Devour! is now the largest food and film festival in the world

The event brings in three times Wolfville's population

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Devour! is now the largest food and film festival in the world.

Have you ever looked at a restaurant menu and decided that what you’d really like is a taste of everything? That same feeling may emerge as you scroll through the program for the 2017 edition of Devour! The Food Film Fest, Nova Scotia’s annual gastronomic film festival, which takes place in the town of Wolfville, in Nova Scotia’s Annapolis Valley, from October 25th – 29th.

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With 68 screenings, 17 culinary, film and photography workshops, five local tasting tours, three celebrity chef dinners, a street food party, a “chowder smackdown”, and a new apple pie-baking contest called Why Your Pie?, Devour! is now the largest food and film festival in the world.

This year, Devour! expects to sell 13,000 tickets, essentially tripling the local population of the town of Wolfville, where it is receiving international accolades like “Canada’s Secret Foodie Destination” from The Hollywood Reporter, and the “New Napa of the North” on Gusto TV.

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“Wolfville is ultimately the perfect scenario for a festival like this,” says executive director Michael Howell. “The entire town is only four blocks long.”

And there’s room to grow. “We have a memorandum of understanding with Acadia University,” says Howell;  “so that when we need bigger theatre spaces, we’ll be able to move into the theatres at Acadia that have respectively 300, 600, 1,000 and 2,000 seats.”

The only challenge to visitors is the lack of accommodation in the area, so much so that the festival is appealing to local residents to offer up their cottages, guest rooms and in-law suites for visiting chefs, filmmakers and presenters in exchange for festival tickets. The accommodation problem is also solved by the Devour! Express: a shuttle bus from the city of Halifax for only $20.00 return.

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Each year, the festival invites a major cinematic, television or culinary star to curate their favourite food film of all time. The special guest at the festival this year is Canadian film icon, Gordon Pinsent, who will curate The Hundred-Foot Journey, a film about an Indian family that opens up a restaurant opposite a Michelin-starred eatery in the south of France.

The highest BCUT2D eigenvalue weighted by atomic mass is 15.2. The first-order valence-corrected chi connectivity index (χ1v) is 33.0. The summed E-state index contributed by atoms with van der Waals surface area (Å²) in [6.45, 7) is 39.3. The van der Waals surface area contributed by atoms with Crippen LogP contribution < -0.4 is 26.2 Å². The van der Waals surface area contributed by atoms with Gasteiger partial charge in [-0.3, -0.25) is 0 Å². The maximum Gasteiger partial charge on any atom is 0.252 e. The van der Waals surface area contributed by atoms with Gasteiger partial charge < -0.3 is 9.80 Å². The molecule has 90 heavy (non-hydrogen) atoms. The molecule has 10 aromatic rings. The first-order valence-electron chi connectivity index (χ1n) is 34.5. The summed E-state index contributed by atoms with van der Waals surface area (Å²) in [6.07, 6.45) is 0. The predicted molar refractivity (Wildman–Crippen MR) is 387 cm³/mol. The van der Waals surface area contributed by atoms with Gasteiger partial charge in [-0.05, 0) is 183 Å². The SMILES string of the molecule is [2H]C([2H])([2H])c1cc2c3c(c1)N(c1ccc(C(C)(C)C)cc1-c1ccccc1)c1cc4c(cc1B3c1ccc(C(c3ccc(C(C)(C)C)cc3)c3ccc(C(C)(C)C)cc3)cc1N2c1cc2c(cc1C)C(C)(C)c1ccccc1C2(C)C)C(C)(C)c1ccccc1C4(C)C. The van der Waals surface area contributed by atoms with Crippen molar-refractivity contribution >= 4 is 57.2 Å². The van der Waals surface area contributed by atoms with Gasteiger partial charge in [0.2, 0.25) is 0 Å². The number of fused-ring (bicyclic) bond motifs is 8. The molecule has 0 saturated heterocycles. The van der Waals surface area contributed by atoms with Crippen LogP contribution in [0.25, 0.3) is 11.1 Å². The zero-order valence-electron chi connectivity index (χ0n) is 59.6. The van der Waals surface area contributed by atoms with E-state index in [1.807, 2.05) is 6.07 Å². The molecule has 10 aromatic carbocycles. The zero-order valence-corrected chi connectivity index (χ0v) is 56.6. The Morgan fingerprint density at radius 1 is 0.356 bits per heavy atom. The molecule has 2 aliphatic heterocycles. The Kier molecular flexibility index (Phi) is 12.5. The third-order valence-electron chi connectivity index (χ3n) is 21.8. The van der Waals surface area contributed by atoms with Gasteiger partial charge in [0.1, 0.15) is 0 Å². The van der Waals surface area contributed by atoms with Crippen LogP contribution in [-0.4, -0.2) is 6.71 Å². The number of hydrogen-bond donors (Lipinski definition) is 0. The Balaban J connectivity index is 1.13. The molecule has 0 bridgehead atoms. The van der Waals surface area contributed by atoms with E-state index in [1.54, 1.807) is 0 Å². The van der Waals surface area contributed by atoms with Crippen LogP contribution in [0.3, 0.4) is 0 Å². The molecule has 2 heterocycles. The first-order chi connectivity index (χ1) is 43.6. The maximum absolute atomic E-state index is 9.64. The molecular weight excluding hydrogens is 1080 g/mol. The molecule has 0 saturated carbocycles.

Another event not to miss is the Scotland vs. New Scotland: Celebrity Chef Dinner.

“Jacques Pépin’s The Art of Craft is a film that we’re screening in advance of that dinner,” explains Howell. “Then, three Nova Scotian chefs and three Scottish chefs will interpret the food of Jacques Pépin… while he’s in the house.”

Thinking back to the dilemma of having so many choices, I asked Howell and his business partner, managing director Lia Rinaldo, perhaps the trickiest question: if they could each choose only one event to attend, what would it be?

Rinaldo’s top pick is Becoming a Visual Storyteller: How to capture nostalgia-filled, hunger-inducing moments through food photography, a workshop by Dennis Prescott, who is returning to the festival for the second year running.

Howell says that his must-see would be an Australian feature film, called Barbecue, directed by Matthew Salleh.

“Barbecue is wonderful movie all about barbecue from around the world… we’re hoping to have samples of barbecue available, so hopefully everybody that goes and sees the movie will have some kind of barbecue snack as they go in. That seems the epitome of what we’re doing.”

If you can’t make it to the festival this year, look out for satellite Devour! events around the country and internationally. The first one is Devour! A Film & Food Weekend at Fogo Island Inn, on the weekend of November 3rd.